Bettini Defends World Road Race Championship

News & Results

10/1/2007| 0 comments
by Gerald Churchill

Bettini Defends World Road Race Championship

Paolo Bettini (Italy) has won the world road race championship for the second consecutive year.

Paolo Bettini ( Italy) has won the world road race championship for the second consecutive year. Bettini took a five-up sprint to win the gold medal in the 14-lap, 267.4-km race in Stuttgart, Germany in 6:44:43. Alexandr Kolobnev ( Russia) took the silver, and Stefan Schumacher ( Germany) won the bronze. Bettini is the first man to take consecutive victories in the world championship road race since 1991-92, when Gianni Bugno, another Italian, turned the trick.


From the start, the racing was aggressive. After just a few km, Robert Kiserlovski ( Croatia) sallied off of the front, and Roman Bronis ( Slovakia) joined him. Tyler Farrar ( United States) countered, and Vladislav Borisov ( Russia), Zoit Der ( Serbia), and Yukia Arashiro ( Japan) followed. The quartet passed Kiserlovski and Bronis, but by the end of the first lap only Farrar was at liberty.


Stephane Auge ( France) and Marlon Alirio Perez Arango ( Colombia) attacked and led the bunch by 2:08 at the end of the second lap. Marcin Sapa ( Poland) and Dainius Kairelis ( Lithuania) attempted to bridge up to the break, but the pair never came close to succeeding. Sergei Kolesnikov ( Russia), however, did reach Auge and Arango. The trio led the field by 5:17 at the end of the fourth lap.


During the fifth lap, the Italians began to apply pressure. The resulting combustion caused the peloton to split, with 50-60 riders in the first group. A two-minute gap formed between the first and second groups, with the second group falling 2:00 behind the first one. By the end of the fifth lap, the first group was 0:38 behind the leading trio.


During the sixth lap, the first group absorbed the three leaders. Ruslan Podgornyy ( Ukraine) attacked from the first group and led it by 0:23 at the end of the sixth lap. The Dutch led the second group, which was 3:00 behind the first.


Early in the eighth lap, the first group reeled in Podgornyy. The two groups nearly came together, but 24 men remained in front. They were Bobby Julich (United States); Kurt-Asle Arvesen (Norway); Kim Kirchen (Luxembourg); Jens Voigt and Marcus Burghardt (Germany); Carlos Barredo, Juan Antonio Flecha, and Joaquin Rodriguez (all from Spain); Rene Mandri (Estonia); Stijn Devolder, Philippe Gilbert, and Johan Van Summeren (all from Belgium); Matej Stare (Slovenia); Alessandro Ballan, Alessandro Bertolini, and Damiano Cunego (all from Italy); Vladimir Efimkin (Russia); Robert Gesnik and Karsten Kroon (both from The Netherlands); Simon Gerrans (Australia); Sandy Casar (France); Christian Pfannberger (Austria); Podgornyy; and Luis Felipe Laverde (Colombia). Eventually, Andriy Grivko ( Ukraine) joined the group.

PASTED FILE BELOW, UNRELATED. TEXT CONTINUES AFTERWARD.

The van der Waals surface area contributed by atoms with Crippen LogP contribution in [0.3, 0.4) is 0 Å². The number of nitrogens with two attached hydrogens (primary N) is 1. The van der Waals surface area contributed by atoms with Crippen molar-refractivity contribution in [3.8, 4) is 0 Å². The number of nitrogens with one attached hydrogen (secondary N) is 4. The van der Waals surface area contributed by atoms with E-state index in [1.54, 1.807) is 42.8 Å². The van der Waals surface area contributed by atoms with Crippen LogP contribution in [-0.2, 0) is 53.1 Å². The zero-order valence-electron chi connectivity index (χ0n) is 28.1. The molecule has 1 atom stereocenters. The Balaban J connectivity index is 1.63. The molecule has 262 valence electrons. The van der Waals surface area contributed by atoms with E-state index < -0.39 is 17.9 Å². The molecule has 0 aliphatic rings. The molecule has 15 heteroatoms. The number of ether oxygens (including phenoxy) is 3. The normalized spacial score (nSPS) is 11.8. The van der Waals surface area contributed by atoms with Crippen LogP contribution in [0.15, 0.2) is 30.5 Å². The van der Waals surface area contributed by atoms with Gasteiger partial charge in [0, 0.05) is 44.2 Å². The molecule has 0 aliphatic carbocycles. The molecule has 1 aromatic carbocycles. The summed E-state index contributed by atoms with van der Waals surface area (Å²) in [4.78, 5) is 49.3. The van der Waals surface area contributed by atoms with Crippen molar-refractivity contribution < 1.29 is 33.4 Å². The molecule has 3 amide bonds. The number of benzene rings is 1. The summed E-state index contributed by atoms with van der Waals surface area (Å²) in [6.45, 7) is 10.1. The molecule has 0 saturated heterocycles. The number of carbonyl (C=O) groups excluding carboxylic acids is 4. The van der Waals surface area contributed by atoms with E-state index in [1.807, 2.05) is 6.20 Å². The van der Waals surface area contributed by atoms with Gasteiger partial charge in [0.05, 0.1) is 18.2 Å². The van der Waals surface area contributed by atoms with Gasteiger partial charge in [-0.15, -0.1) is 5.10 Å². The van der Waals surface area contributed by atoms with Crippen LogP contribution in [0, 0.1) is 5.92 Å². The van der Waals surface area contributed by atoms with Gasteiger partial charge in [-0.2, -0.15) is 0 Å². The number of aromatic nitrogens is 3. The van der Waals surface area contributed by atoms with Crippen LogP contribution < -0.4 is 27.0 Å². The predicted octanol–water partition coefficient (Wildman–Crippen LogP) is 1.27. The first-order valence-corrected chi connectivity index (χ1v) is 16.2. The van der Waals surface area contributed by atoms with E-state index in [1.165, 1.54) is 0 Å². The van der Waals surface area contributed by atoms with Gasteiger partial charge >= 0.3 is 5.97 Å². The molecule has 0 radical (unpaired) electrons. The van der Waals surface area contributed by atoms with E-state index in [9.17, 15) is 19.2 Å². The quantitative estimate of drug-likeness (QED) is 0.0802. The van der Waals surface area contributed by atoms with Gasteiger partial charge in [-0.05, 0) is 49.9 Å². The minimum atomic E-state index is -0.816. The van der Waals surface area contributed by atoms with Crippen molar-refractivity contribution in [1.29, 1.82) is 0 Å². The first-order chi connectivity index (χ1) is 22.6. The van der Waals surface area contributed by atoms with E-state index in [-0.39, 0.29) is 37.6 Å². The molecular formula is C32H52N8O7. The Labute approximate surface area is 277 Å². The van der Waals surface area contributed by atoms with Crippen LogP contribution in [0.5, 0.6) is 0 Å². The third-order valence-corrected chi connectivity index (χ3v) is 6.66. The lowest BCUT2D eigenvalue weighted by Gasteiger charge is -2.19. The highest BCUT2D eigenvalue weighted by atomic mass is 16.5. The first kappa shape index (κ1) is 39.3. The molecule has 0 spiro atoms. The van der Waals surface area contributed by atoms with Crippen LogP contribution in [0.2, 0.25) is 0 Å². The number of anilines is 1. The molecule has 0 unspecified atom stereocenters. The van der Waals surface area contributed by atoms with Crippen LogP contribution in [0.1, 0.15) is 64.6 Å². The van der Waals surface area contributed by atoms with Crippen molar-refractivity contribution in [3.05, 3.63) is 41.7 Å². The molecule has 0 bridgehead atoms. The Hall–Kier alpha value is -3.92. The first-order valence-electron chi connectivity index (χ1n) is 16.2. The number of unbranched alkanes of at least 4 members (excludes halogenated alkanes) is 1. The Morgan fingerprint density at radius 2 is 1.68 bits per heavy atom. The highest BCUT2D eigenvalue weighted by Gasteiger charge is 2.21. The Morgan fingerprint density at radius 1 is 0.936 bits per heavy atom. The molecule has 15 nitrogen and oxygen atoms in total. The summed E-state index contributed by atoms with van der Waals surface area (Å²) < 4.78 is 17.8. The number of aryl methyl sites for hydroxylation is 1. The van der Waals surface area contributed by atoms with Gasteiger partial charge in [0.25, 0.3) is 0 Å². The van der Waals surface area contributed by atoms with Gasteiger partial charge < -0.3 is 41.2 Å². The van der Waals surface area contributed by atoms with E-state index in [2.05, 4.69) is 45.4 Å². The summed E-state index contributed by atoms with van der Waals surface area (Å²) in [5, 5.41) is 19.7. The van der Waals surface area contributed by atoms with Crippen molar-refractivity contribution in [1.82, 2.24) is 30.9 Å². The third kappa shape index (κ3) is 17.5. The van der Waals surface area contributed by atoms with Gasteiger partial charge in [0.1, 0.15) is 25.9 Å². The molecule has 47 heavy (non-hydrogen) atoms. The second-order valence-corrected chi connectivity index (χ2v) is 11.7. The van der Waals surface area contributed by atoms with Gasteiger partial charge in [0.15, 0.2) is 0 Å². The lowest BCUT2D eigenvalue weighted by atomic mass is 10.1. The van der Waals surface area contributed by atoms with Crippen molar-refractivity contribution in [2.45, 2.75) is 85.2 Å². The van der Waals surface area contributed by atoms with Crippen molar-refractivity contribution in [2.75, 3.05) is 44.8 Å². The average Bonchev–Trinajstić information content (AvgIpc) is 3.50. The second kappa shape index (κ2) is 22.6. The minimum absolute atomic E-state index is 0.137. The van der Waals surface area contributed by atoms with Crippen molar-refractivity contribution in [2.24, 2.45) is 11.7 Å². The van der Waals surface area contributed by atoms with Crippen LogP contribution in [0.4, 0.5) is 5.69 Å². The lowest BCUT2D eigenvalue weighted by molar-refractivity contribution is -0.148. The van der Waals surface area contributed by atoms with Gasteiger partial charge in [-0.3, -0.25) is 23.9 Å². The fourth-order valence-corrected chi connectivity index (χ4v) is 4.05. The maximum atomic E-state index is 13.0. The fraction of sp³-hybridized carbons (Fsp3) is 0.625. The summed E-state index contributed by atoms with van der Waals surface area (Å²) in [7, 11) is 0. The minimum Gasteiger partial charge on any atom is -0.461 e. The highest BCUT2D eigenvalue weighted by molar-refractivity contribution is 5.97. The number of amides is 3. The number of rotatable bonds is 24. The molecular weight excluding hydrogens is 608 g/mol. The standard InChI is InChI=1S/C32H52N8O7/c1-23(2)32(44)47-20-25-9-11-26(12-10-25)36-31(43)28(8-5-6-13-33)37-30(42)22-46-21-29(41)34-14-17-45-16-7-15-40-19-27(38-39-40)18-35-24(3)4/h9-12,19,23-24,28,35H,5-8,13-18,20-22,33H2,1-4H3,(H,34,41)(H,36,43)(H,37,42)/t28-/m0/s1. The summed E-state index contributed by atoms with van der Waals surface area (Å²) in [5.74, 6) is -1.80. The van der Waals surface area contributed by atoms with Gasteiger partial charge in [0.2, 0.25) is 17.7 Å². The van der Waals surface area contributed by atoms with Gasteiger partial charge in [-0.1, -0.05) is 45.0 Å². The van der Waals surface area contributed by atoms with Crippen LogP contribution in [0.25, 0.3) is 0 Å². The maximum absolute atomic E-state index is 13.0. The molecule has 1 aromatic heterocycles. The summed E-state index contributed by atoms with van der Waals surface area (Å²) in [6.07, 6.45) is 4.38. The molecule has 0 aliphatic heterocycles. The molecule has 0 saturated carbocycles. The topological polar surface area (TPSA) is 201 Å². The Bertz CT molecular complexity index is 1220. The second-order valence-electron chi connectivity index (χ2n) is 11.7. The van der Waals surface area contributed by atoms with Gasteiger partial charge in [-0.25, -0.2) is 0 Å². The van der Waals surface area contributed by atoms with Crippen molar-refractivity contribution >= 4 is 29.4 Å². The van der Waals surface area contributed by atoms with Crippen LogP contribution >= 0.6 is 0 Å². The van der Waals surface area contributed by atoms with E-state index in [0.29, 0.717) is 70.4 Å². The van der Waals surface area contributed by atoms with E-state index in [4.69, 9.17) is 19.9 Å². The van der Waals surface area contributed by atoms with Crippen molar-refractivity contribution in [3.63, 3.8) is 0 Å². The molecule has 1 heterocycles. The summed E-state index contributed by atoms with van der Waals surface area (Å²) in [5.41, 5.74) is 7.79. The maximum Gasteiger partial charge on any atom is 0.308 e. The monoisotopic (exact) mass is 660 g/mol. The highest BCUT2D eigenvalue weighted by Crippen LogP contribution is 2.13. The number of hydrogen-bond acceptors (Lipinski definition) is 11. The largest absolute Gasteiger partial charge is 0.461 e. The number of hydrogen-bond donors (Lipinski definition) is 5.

Julich and the Italians drove the lead group. Behind, the Dutch led the second group. At the end of the eighth lap, the two groups were 1:45 apart.


During the 11th lap, the two groups merged. With 50 km left, Ballan attacked, and a flurry of attacks ensued. With 33 km remaining, Davide Rebellin ( Italy) attacked and took Kolobnev with him. The Spaniards led the chase, and the pace took its toll on the peloton.


With 22 km to go, Rebellin and Kolobnev led the peloton by 0:35. Early in the last lap, the escapees were caught, and the Spaniards continued to accelerate. With nine km left, Bettini attacked, and Frank Schleck ( Luxembourg), Schumacher, Cadel Evans ( Australia), and Kolobnev joined him.


Because the escape had some passengers in it, a determined chase could have reeled it in. With five km left, an eight-man chase group was only 100 m behind the fugitives. The chase, however, was anything but determined. The break remained at liberty.


With two km left, Kolobnev attacked and was reeled in. Evans followed suit and was caught with 500 m left. Kolobnev took over at the front and led out the sprint with 200 m left. Bettini powered past the Russian for the win.


The result was vindication for the Italian, whom the race organizers had attempted to keep out of the race. Bettini was asked to sign the Commitment for a New Cycling agreement, which committed cyclists to provide DNA samples and to hand over a year?s salary if they tested positive. Bettini is believed to have signed a modified agreement in which he denied being involved in Operation Puerto and in which he refused to hand over salary. UCI refused to accept modified agreements. The race organizers unsuccessfully attempted to obtain a court injunction to keep Bettini out of the race.


Bettini was connected to another doping issue during the week before the race. The German television station ZDF reported that Patrik Sinkewitz had obtained doping products from Bettini when the two were teammates on Mapei/Quick Step. The station claimed to have notes from an interrogation of Sinkewitz, who tested positive for testosterone during the Tour de France and is cooperating with investigators in the hope of receiving a reduced suspension. Sinkewitz, however, denied making the accusation, and Bettini denied obtaining or using doping products. He has threatened to sue ZDF.


When Bettini crossed the finish line, he made the gesture of firing a gun. ?Everyone?s been aiming at me all week,? said Bettini, ?so I decided to try myself.? He said that the week?s stress had come from people outside of cycling with economic motives.


Bettini has become the fifth man to successfully defend a world championship. We can expect to see him show off his rainbow jersey at the Giro di Lombardia. How will he fare? Check in at and find out!

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